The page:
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Off the Bus, On to D
by Jerome Weeks 10 Dec 2009

Good lookin’ arts website Renegade Bus is taking a serious, prolonged detour — writes Peter Simek in a lengthy, thoughtful farewell. He’s taking his hands off the wheel to join Wick Allison’s expanding arts coverage ambitions over at D magazine. The remaining Bus drivers — Lucia Simek, Joan Arbery and Teresa Burkett — are taking […]


Good lookin’ arts website Renegade Bus is taking a serious, prolonged detour — writes Peter Simek in a lengthy, thoughtful farewell. He’s taking his hands off the wheel to join Wick Allison’s expanding arts coverage ambitions over at D magazine. The remaining Bus drivers — Lucia Simek, Joan Arbery and Teresa Burkett — are taking time to re-consider and re-fit the seven-month-old site. We wish all of them well: North Texas needs smart voices and outlets in cultural coverage.

Funny thing, though: Simek cites a Cristina Rees essay, “Reckoning’ in Glasstire as influencing some of his thinking on the question of “Should I stay or should I go?” It’s funny because when it came out in October, the Rees essay struck me as maddeningly inconsistent. Even as one certainly understands Rees’ hunger to see some serious local arts coverage — a frustration I think one can partly attribute to the Dallas Morning News‘ yawning and continued lack of a visual arts critic — I couldn’t help thinking that a) she was shortchanging what is here electronically and b) her essay, much like her earlier rant against local art collectors not braving the good stuff, is as much about generating public interest (and sales) as it is a desire to read some intelligent takes on North Texas artists and museums and galleries. That’s not really what arts journalism is for. And I don’t think that increased sales will be, necessarily, the end result of an uptick in arts coverage.

I started to write a response to ‘Reckoning’ back in October but something came up — what was it? Oh yeah, the Performing Arts Center opened — and I shelved the whole thing. You can read what remains after the jump. It ends abruptly — my apologies. But given Simek’s move, I thought some of the ideas therein were worth putting out here.

As Glasstire’s Rainey Knudson told us the other week, Christina Rees has continued her critical drive-by on the DFW arts scene in Glasstire. (You may recall her two-part take-down of area gallery patrons and D magazine’s Art Slam in particular.) Yes, I’m a bit late responding to this — there was something about a major opening or three the past couple weeks.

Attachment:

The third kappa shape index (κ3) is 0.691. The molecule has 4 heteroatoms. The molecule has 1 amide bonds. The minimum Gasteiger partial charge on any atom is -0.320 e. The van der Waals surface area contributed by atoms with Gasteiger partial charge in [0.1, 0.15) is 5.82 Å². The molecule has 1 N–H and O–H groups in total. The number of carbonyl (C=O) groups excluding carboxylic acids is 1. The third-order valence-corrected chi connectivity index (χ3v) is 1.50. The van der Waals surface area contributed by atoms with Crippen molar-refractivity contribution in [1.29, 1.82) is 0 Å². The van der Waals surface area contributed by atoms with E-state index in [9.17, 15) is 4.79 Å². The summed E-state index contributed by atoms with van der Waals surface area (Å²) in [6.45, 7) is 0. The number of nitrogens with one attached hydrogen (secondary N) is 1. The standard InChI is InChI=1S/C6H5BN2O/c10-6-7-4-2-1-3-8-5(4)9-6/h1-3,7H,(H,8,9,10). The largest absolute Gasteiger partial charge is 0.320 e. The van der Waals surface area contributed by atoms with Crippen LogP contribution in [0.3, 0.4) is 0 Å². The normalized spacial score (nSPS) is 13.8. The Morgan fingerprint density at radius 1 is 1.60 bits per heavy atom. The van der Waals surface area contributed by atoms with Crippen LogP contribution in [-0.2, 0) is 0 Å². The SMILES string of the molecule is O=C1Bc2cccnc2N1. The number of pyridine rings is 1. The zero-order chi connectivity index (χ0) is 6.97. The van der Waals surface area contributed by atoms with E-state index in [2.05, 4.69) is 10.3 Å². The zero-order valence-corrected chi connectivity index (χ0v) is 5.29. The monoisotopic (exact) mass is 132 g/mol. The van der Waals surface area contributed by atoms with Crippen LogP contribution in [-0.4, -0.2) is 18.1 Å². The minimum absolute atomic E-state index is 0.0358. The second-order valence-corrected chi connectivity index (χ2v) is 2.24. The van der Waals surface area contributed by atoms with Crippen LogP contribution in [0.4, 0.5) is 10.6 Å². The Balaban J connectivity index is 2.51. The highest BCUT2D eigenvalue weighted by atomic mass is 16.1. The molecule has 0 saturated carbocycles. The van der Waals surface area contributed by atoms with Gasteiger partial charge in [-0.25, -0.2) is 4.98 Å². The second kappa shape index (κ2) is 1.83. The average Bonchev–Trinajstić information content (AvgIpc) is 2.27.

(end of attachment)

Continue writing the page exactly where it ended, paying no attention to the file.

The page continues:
At any rate, this time, it’s the paltry print media coverage of the visual arts in North Texas that Rees is gunning for, and Peter Simek on Renegade Bus has already replied with his thoughtful, sympathetic take on the matter.

One shares her pain. A number of us at Art&Seek, after all, walked away from the Morning News when it became clear over the past several years that the paper’s arts coverage was not going to deepen, expand or improve. Indeed, the paper’s choice to deteriorate its cultural coverage was frustrating, if not baffling. That’s because, as you’ve probably heard, the media’s business model these days is putting a lot of eggs into local coverage. Yet with cultural journalism, once we get past the popular, corporate-electronic, big-buck media of film, TV, pop music and the like, so many of the arts by their nature are local-bound and local-expressive: the live performing arts (theater, dance, classical music, regional nightlife), the literary scene and the visual arts (galleries and museums).

Why, then, has cultural criticism often been among the first things jettisoned by newspapers? Arguably, the one local area of cultural criticism that has consistently been preserved in print media is restaurant/food reviewing. That’s because restaurants and grocery markets are big advertisers; the other arts aren’t.

So one can share Rees’ pain — but not her diagnosis nor her prescription.

First, she addresses the rise of arts blogs as an antidote to the loss of print coverage and she dismisses all of us — with some justification. We’re mostly preaching to the choir, to the already-committed arts audience, she argues. We’re far less likely to catch the eye of the casual, more numerous, everyday reader, the way a daily newspaper can and thus convert that reader into a patron. It’s one of the great benefits of the big-city newspaper that no one else has really replicated: It addresses a wide, polyglot but still city-based audience.

Yet Rees simply lumps all arts blogs together before dispensing with us: Glasstire, Renegade Bus, Theater Jones and Art&Seek. In this, she ignores the fact that Art&Seek comes connected — ahem — to a television station and two radio stations. Art&Seek’s essential purpose is cross-platform news coverage and community service — online and on the air. The intention is to address precisely some of the problems that Rees bewails. Many of our online reports and reviews are broadcast on KERA-FM — which means they reach hundreds of thousands of listeners. Many of our online video interviews and reports come from our televised segments on Friday’s Think TV program — which also reaches hundreds of thousands of viewers.